• The focus on body composition changes, showcased through DEXA scans, gives the impression that these results are representative of study results. However, body composition was not assessed in the original study, and is only available for this small subset of participants selected by the Netflix team. The outcomes portrayed in the documentary, such as changes in muscle and visceral fat, may not accurately represent results of others in the study.
  • Additional outcomes, such as sexual arousal testing among women, telomere lengthening and cognitive testing, were not included in the original study. That means the methods used for these tests did not go through the multi-layered review process involved with conducting and publishing a peer-reviewed study. Testing for gut microbiome changes was noted in the methods of the published Twin Study, but results were not part of the published study and will be presented in future publications. The docuseries shares these findings as showing significant diet-related differences, but we don’t have a basis to know the quality of the testing or analysis.

Furthermore, interwoven with the story of the Twin Study are a variety of interviews sharing a perspective strongly favoring vegan diets, emphasizing benefits for health and the environment. These views are consistent with the mission of the Oceanic Preservation Society, the organization that funded the documentary, but were not based on evidence from the study.

Despite these discrepancies, the documentary provides some valuable insights. It highlights:

  • The need to look beyond the scale to consider changes in both muscle and body fat
  • Challenges that can arise in starting a more plant-based diet, such as uncertainties about carbohydrate-rich food and adequacy of calorie and protein consumption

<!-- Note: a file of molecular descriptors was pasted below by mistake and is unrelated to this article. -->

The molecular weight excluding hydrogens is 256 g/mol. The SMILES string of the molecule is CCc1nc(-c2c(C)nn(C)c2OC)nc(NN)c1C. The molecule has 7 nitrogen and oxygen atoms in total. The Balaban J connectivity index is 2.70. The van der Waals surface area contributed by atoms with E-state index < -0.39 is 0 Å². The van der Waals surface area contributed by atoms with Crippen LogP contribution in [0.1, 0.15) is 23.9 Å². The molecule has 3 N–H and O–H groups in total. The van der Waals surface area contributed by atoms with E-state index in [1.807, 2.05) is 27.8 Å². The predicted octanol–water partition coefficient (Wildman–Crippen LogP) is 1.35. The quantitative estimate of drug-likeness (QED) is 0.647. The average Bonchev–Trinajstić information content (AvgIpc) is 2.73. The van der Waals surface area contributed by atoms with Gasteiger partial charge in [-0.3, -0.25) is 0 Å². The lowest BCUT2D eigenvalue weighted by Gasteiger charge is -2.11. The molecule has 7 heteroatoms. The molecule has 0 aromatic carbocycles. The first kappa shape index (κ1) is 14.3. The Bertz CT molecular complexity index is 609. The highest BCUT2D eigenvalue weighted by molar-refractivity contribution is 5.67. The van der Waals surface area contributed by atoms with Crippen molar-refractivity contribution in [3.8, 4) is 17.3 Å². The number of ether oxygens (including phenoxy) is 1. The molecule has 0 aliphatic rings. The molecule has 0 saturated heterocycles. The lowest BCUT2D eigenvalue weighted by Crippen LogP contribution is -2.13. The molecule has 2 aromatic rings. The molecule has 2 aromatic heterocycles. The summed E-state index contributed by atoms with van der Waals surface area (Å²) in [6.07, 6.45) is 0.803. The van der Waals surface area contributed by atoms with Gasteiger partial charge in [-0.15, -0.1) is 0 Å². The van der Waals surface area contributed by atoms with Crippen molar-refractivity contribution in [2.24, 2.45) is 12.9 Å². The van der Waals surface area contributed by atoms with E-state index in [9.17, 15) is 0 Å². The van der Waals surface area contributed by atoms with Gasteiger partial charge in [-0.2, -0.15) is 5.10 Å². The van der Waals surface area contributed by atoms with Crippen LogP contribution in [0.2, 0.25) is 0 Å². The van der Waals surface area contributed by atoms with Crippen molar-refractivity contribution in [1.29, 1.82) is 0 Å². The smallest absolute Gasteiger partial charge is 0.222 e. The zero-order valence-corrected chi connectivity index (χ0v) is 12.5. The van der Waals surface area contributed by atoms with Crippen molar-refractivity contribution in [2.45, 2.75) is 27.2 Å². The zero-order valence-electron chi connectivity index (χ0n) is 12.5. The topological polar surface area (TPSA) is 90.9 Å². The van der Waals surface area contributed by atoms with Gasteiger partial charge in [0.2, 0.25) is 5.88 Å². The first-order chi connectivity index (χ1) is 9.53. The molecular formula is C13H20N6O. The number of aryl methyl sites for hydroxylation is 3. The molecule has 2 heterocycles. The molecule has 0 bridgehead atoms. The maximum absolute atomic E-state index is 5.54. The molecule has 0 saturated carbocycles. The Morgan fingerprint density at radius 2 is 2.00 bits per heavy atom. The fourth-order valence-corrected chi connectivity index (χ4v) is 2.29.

• Individual differences in approach to and barriers faced in changing diet

The series offers intriguing perspectives on individual responses to diet and exercise, but viewers should be careful not to assume that methods in the documentary are consistent with those of the peer-reviewed study or that results depicted mirror those of the entire study.

Finding Reasonable Take-Home Points 

Despite messages conveyed in the Netflix docuseries, here’s what the Twin Study authors concluded:

Vegan diets show several health advantages compared with a healthy omnivorous diet in this study. However, research suggests that cardiovascular benefits can be achieved with modest reductions in animal foods and increases in healthy plant-based foods compared with typical diets.

What this means for you: You can use AICR’s New American Plate to create a plant-focused diet that supports health and fits your preferences and lifestyle. It can be mostly plant-foods with some animal products, or can be all plant-focused.

Participants on vegan diets were less satisfied with their diets overall compared to those on omnivorous diets. For some people, vegan diets fit lifestyle and preferences well. But for others, strict limits on foods may create barriers to finding choices in certain situations and limit enjoyment of eating.